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Spider's Arduino Nano

Created by Karl Wendt.

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Video transcript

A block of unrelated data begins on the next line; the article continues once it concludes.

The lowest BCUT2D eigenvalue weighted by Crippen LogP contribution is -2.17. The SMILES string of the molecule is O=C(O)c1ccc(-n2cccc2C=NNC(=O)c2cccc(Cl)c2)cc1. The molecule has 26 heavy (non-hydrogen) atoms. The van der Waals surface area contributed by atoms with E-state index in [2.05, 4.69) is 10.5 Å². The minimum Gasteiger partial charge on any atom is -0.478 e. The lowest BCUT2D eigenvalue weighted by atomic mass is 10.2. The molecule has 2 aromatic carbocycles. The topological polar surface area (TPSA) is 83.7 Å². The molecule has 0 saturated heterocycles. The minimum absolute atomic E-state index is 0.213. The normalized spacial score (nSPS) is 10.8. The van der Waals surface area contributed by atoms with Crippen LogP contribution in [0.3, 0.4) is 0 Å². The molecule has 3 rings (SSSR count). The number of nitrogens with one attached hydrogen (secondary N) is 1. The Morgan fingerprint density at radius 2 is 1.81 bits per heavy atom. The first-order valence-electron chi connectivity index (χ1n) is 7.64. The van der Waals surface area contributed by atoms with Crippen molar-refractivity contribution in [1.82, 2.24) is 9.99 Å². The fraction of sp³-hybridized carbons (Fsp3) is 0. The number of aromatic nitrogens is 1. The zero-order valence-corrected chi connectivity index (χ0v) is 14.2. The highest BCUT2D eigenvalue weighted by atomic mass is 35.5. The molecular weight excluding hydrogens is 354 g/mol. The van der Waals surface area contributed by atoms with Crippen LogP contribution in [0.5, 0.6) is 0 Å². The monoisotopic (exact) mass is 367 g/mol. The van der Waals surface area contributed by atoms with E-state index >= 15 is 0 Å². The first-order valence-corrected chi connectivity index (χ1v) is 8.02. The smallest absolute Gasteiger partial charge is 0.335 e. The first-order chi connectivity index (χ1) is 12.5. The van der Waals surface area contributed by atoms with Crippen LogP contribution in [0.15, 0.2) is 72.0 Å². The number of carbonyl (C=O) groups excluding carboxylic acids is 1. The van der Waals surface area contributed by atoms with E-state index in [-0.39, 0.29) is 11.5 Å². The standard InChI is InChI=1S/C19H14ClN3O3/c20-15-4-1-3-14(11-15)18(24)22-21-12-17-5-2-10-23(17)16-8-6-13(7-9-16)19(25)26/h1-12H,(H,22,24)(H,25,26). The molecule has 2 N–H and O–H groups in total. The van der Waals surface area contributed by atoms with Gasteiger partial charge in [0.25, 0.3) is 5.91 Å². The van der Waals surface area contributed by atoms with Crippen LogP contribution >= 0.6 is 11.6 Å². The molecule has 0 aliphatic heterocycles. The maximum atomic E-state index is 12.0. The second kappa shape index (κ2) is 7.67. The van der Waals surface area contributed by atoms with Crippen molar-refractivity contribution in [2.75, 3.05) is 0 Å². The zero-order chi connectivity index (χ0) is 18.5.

OK. So now what we're going to do is, we're going to modify our arduino nano to work with this bot. So the nano that we have has these header pins that stick out of the bottom of it, and you can see them here. And the header pins are great for connecting it to a prototyping border or bread board, but they don't provide a lot of ways for us to connect it to our particular bot. So we have these female header pin connectors and they've got a male end and a female end, so we're going to trim off just the right number of those using our nipper pliers. Once we have those trimmed off, we are going to connect the header pins from the arduino to the header pins on our female-male header pin connectors, and that will allow us to plug wires in and take them back out really easily. So it'll make it easier for us to change things out. Otherwise, we would have to solder directly to the arduino, and that could be a problem if, for some reason, we wanted to change something around. So we want to make sure that we count the exact number of pins that is sticking out of the arduino board, and we match the male-female header pin connector to the number of pins that are sticking out there. So we're going to take these pins and we're going to bend them 90 degrees with our pliers. We're going to grab our pliers and we're just going to bend those pins 90 degrees. It's really important that we do we do this carefully and that we bend them completely out 90 degrees, so that they're sticking straight out of the side. So they were sticking straight down, so we're going to make sure that we bend them completely to stick straight out the side. And you'll probably have to bend them a couple of times to get them perfectly straight and get them to line up just right, but this is going to make it a lot easier for us to connect to those male-female header socket pins, which are sitting there on the table. OK. So we're bending all these out and what we can do is, once we've got those bent out-- it's important, also, that they're all sort of bent out at the same angle. You don't want them sticking in a whole bunch of different directions. You want them all reasonably the same. So when we push this down, we can tell that there's still a little bit that we can bend those to get them perfectly horizontal. They should be at the same plane-- they should be in the same plane as the actual arduino board. So perfectly horizontal, and that'll make it a lot easier to make our solder connections with our male-female socket pin connectors, or header pin connectors that are, again, sitting on the table there. So now that we've got all that bent out, we're going to take our alligator clips, or the helping hand clips, and we're going to hold our arduino in place. Now, if you're working with a partner, you can get them to take a pliers and hold the nano in place. Just be sure when you grab the nano that you only touch the very corners, the parts that you see the little holes on. You don't want to squeeze any of the components. You see a lot of little boxes on the back there-- those are components. And if you grab those with a alligator clip or pliers, you could break them off and that means that the chip won't work the way it's supposed to-- or, the board won't work the way it's supposed to, I should say. So once you have the piece, you should have the pins from the header pin-- the male-female header pin-- connecting to the pins from your arduino. They should be flush up against the pins from the arduino. So what I'm doing now is I'm just using some spare alligator clips to make sure that those two things are squeezed tightly against one another, and then I'm going to take my soldering iron and put a little bit of solder on it, and just knock that extra solder off again. We're just tinning the tip of the soldering iron. And then I'm going to put the soldering iron right on the joint between those two things, and just put enough solder on to make sure that there's good connection. You don't want to put too much solder, because if you bridge the joint between the two pins-- in other words, if you bridge across two different connections, it'll cause some problems for you. The chip won't work the way it's supposed to. So you want to put just enough solder to connect the two, but not a whole lot more. And you can see that smoke from the flux is moving out of the way rapidly, and that's because I've got a good air flow, so I definitely recommend making sure you've got, like, a fan going or something so you don't breathe the flux. And so once you've got a number of those connected you can take that final alligator clip off. And I just saw a pin there that needed a little bit more solder, and we'll do the rest there. So now, all of those pins are connected and what we've done is-- I'm just going back through and double checking any of the other pins. This is the second side, so I did the second side the exact same way as the first side. And so that means now that we can easily swap out the two. And so I'm trimming off the excess wires. There's some wire that sticks past the solder joint. So I'm going to trim that off using the nipper pliers. And when you do this, make sure you're wearing safety glasses. Because those extra little wires can fly off, and you want to make sure you're wearing safety glasses to do that. Now, we have to make sure that the parts that we just connected don't conduct electricity to some part of the board we don't want them to. So we're going to cover over the bottom of our arduino nano with electrical tape, and we want to make sure all of those connections we just made are completely covered. Otherwise, they could rub up against some part of the motor controller or another exposed metal piece and cause a short. And that might ruin our board and we don't want that to happen. So now we're ready to connect our arduino board to our motor controller.